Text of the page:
HERE'S SOMETHING you never thought you'd see in a movie: John Turturro wearing eyeliner and a King Tut hat, asking for the future to be foretold in bird guts.
Turturro's done plenty of comedy, but gets the biggest laugh of his career when he utters the following line: "What do the entrails say?"
They say you don't have to cut open a duck and dump its innards out on a table to know that Turturro, skilled as he is, is a goofy choice for an Egyptian bigshot.
"Exodus: Gods and Kings" - which does a spectacular job applying modern special effects to the 10 plagues - is itself plagued by a retrograde decision to cast Westerners as Egyptians (not to mention God).
It's the Middle East as Middle Earth.
There are so many Aussies in this movie you'd think Memphis was somewhere between Sydney and Perth. One of them, Joel Edgerton, who plays the slave-driving pharaoh Ramses, does an impersonation of Richard Burton circa "Cleopatra," and so we have an Aussie playing a Brit playing a Roman in another movie set in Egypt.
His Ramses is stepbrother to stalwart warrior Moses, who saves Ramses' life during the movie's opening battle, leaving Ramses jealously in his debt.
When Ramses receives information that Moses is actually Hebrew, he banishes him, setting in motion the story of exile and return and liberation, the latter the result of catastrophes visited upon Egypt.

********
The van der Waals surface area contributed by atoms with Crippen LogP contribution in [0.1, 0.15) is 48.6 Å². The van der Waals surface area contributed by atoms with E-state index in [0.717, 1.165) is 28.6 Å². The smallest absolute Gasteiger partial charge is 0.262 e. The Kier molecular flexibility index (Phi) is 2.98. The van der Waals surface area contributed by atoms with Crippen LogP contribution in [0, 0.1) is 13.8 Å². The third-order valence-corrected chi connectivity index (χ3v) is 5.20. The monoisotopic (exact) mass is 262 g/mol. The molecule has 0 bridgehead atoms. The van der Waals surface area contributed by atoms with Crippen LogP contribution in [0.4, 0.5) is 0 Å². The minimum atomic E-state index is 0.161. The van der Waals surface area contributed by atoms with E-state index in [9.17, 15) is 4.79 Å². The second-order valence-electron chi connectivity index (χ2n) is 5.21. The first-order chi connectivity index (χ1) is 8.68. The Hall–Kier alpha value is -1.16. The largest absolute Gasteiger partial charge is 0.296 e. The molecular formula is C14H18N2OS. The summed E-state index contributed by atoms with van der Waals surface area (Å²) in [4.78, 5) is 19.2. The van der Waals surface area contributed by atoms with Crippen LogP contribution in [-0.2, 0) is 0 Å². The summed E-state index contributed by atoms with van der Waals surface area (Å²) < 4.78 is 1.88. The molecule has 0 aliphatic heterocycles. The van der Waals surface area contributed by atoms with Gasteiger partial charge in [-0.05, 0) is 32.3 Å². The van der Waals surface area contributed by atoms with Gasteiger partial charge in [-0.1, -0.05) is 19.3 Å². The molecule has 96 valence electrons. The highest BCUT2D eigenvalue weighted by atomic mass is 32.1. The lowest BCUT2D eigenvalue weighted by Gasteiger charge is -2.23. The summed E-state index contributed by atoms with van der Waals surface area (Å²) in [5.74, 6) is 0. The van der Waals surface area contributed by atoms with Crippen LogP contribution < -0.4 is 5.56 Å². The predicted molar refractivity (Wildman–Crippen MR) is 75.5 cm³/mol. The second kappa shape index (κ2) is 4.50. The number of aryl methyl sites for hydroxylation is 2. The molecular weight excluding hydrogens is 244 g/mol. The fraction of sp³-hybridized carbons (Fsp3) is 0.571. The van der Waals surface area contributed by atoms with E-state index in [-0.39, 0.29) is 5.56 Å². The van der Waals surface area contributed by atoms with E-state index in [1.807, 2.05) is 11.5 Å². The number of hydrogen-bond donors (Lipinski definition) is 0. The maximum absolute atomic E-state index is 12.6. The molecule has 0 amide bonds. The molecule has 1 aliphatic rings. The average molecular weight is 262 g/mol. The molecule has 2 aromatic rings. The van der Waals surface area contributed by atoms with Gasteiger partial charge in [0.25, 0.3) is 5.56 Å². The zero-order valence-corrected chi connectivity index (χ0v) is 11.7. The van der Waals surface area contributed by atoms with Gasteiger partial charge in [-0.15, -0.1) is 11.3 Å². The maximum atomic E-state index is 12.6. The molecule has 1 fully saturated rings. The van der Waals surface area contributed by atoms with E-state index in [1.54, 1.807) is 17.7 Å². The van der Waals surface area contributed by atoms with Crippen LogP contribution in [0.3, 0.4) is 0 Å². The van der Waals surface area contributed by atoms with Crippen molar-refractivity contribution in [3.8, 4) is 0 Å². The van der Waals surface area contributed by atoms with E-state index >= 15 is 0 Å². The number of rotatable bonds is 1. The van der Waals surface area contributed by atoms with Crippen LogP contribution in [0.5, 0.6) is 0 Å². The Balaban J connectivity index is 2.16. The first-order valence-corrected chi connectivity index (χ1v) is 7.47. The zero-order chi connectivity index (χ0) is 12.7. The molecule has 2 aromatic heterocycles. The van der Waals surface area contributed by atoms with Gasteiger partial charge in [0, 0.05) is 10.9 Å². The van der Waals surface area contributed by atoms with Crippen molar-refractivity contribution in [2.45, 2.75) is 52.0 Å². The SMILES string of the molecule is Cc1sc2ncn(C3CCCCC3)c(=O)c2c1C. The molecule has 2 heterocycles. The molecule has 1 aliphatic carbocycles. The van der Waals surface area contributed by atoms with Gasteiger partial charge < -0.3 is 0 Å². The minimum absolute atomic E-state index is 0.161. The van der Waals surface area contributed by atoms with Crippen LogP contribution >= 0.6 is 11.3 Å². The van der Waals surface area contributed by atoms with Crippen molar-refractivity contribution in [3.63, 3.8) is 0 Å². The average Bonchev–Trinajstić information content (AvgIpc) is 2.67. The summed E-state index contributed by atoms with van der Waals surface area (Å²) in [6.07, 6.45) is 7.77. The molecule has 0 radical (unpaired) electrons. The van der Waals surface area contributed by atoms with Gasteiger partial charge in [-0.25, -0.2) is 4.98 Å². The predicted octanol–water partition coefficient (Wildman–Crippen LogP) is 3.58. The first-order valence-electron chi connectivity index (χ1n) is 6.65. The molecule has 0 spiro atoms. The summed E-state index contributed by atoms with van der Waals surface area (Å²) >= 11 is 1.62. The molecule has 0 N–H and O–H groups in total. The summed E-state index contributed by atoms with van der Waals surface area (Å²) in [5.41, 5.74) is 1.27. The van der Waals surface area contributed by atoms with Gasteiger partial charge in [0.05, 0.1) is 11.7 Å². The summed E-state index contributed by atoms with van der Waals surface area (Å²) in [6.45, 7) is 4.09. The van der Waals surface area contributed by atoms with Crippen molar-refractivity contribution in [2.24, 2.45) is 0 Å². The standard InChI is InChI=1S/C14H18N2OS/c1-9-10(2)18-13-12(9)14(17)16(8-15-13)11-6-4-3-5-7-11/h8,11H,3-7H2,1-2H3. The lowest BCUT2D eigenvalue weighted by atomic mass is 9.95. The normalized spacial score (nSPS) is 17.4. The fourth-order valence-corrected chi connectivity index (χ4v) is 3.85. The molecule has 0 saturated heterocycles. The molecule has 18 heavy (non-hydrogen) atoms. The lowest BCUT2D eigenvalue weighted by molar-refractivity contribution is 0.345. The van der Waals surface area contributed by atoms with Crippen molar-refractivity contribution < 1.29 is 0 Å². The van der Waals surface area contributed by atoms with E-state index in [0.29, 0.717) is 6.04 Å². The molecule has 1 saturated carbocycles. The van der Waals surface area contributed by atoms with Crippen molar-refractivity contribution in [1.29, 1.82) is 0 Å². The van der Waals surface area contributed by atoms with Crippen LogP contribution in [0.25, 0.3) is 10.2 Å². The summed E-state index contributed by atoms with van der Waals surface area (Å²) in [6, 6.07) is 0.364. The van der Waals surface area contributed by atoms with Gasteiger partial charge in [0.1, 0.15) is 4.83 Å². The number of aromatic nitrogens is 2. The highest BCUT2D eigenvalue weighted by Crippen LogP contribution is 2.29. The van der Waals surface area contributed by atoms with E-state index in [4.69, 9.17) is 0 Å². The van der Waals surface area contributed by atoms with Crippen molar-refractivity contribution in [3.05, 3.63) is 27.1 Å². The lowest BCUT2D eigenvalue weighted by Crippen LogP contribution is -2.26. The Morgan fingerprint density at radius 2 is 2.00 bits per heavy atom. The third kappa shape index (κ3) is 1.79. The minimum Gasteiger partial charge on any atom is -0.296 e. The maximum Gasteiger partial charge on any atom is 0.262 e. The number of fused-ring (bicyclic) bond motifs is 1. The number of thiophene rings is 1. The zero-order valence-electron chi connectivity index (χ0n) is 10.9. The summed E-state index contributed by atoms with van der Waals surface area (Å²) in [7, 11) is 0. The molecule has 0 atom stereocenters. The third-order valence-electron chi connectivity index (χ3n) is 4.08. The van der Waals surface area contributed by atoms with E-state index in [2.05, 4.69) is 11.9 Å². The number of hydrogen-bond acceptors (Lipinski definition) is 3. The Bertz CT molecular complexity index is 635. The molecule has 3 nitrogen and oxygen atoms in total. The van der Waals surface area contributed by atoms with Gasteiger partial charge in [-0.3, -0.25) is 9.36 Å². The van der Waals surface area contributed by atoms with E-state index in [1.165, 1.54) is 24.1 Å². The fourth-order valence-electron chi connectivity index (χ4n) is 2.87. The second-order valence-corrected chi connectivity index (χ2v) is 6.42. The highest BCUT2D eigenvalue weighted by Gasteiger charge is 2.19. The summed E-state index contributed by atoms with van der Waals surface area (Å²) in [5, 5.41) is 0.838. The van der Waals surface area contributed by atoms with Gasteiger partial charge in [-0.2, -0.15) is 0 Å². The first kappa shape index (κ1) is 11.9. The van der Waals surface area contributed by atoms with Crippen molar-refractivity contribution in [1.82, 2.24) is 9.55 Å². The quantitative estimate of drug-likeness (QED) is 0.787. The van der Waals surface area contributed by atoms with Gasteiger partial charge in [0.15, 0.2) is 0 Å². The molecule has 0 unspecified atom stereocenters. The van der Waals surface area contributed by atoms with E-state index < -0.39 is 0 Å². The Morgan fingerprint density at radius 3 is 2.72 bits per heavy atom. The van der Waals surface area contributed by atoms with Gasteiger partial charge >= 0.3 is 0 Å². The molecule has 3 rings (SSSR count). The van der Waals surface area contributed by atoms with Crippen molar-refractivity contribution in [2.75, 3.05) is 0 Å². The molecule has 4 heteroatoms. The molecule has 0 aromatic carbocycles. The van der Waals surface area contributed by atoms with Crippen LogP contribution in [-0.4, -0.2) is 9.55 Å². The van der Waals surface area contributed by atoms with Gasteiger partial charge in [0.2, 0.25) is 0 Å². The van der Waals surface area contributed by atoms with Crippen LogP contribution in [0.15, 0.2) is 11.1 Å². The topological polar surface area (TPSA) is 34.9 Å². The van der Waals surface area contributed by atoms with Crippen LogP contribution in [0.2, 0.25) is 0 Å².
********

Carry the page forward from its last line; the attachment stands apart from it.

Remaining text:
The plagues are the show here. Despite the movie's silly flaws, what Ridley Scott ("Gladiator") does with frogs and locusts and rivers of blood takes "Exodus" to a place that other biblical epics have not reached.
The sequences culminate with the mass killing of Egyptian children - we watch as a silent, spreading shadow stills the breath of one sleeping child after another. The scene is deathly quiet - we can hear the children stop breathing - and disquieting. The deaths are made grotesquely real, and the movie uses this grisly spectacle to wonder (aloud) how these innocents, caught in a crossfire of conflict in which they have no role, could be viewed by anyone as acceptable collateral damage.
The scene seems to reveal Scott's suspicion of dogmatic religious conviction and its consequences. Christian Bale, perhaps taking his cue from Scott, plays Moses as a man who becomes more strident as his faith grows stronger, turning him into a gaunt, knotty-bearded zealot who walks into the desert and howls at the wind.
Or so it seems to his friends (Aaron Paul is Joshua). In these scenes, Moses is actually talking to God or his emissary, taking the form of a boy (Isaac Andrews), who is impatient for Moses to accept his role as man who will lead the Jews out of Egypt, out of slavery.
When it finally happens, it allows Scott to take his De Mille-ian crack at the Red Sea. Again, he delivers this spectacle on a more realistic scale, shooting Moses and his people at eye level as they struggle with the current, pulled by the gathering wall of water forming out of view.
The tumult of the crashing waves seems to leave everyone exhausted, including Scott, who dashes off the Ten Commandments in a few seconds.
It ends with Moses on the road to the promised land, a devastated Egypt in his wake, the land of milk and honey somewhere over the horizon.